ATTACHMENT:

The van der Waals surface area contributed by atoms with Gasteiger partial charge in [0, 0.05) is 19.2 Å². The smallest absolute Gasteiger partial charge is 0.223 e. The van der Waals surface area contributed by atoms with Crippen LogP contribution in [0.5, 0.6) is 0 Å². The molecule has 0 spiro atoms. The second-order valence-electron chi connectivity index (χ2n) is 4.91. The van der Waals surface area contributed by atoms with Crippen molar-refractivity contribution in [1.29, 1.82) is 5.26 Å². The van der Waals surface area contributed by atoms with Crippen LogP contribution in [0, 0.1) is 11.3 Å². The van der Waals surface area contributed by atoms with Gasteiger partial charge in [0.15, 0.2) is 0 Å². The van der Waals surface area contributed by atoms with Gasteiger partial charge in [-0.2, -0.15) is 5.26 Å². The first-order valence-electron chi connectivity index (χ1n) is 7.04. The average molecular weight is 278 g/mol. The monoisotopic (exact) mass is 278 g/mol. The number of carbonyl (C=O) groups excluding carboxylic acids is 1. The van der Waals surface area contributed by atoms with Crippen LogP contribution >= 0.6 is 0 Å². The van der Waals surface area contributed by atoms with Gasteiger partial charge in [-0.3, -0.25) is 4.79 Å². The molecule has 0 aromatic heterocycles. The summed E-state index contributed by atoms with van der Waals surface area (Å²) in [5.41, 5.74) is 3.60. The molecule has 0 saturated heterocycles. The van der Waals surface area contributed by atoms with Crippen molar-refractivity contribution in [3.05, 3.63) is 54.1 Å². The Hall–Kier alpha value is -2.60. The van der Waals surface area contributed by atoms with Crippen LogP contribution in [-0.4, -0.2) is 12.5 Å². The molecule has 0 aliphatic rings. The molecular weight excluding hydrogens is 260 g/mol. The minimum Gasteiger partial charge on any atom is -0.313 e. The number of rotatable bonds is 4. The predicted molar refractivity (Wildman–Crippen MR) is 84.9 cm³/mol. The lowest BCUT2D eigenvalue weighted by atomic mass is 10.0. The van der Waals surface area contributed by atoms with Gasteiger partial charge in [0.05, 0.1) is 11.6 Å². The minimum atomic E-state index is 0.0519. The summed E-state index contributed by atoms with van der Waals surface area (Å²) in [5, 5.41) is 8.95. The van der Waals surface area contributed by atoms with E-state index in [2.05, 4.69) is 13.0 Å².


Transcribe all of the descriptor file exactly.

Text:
The van der Waals surface area contributed by atoms with Gasteiger partial charge in [0, 0.05) is 19.2 Å². The smallest absolute Gasteiger partial charge is 0.223 e. The van der Waals surface area contributed by atoms with Crippen LogP contribution in [0.5, 0.6) is 0 Å². The molecule has 0 spiro atoms. The second-order valence-electron chi connectivity index (χ2n) is 4.91. The van der Waals surface area contributed by atoms with Crippen molar-refractivity contribution in [1.29, 1.82) is 5.26 Å². The van der Waals surface area contributed by atoms with Crippen LogP contribution in [0, 0.1) is 11.3 Å². The van der Waals surface area contributed by atoms with Gasteiger partial charge in [0.15, 0.2) is 0 Å². The van der Waals surface area contributed by atoms with Gasteiger partial charge in [-0.2, -0.15) is 5.26 Å². The first-order valence-electron chi connectivity index (χ1n) is 7.04. The average molecular weight is 278 g/mol. The monoisotopic (exact) mass is 278 g/mol. The number of carbonyl (C=O) groups excluding carboxylic acids is 1. The van der Waals surface area contributed by atoms with Crippen LogP contribution >= 0.6 is 0 Å². The van der Waals surface area contributed by atoms with Gasteiger partial charge in [-0.3, -0.25) is 4.79 Å². The molecule has 0 aromatic heterocycles. The summed E-state index contributed by atoms with van der Waals surface area (Å²) in [5.41, 5.74) is 3.60. The molecule has 0 saturated heterocycles. The van der Waals surface area contributed by atoms with Crippen molar-refractivity contribution in [3.05, 3.63) is 54.1 Å². The Hall–Kier alpha value is -2.60. The van der Waals surface area contributed by atoms with Crippen LogP contribution in [-0.4, -0.2) is 12.5 Å². The molecule has 0 aliphatic rings. The molecular weight excluding hydrogens is 260 g/mol. The minimum Gasteiger partial charge on any atom is -0.313 e. The number of rotatable bonds is 4. The predicted molar refractivity (Wildman–Crippen MR) is 84.9 cm³/mol. The lowest BCUT2D eigenvalue weighted by atomic mass is 10.0. The van der Waals surface area contributed by atoms with Gasteiger partial charge in [0.05, 0.1) is 11.6 Å². The minimum atomic E-state index is 0.0519. The summed E-state index contributed by atoms with van der Waals surface area (Å²) in [5, 5.41) is 8.95. The van der Waals surface area contributed by atoms with E-state index in [2.05, 4.69) is 13.0 Å².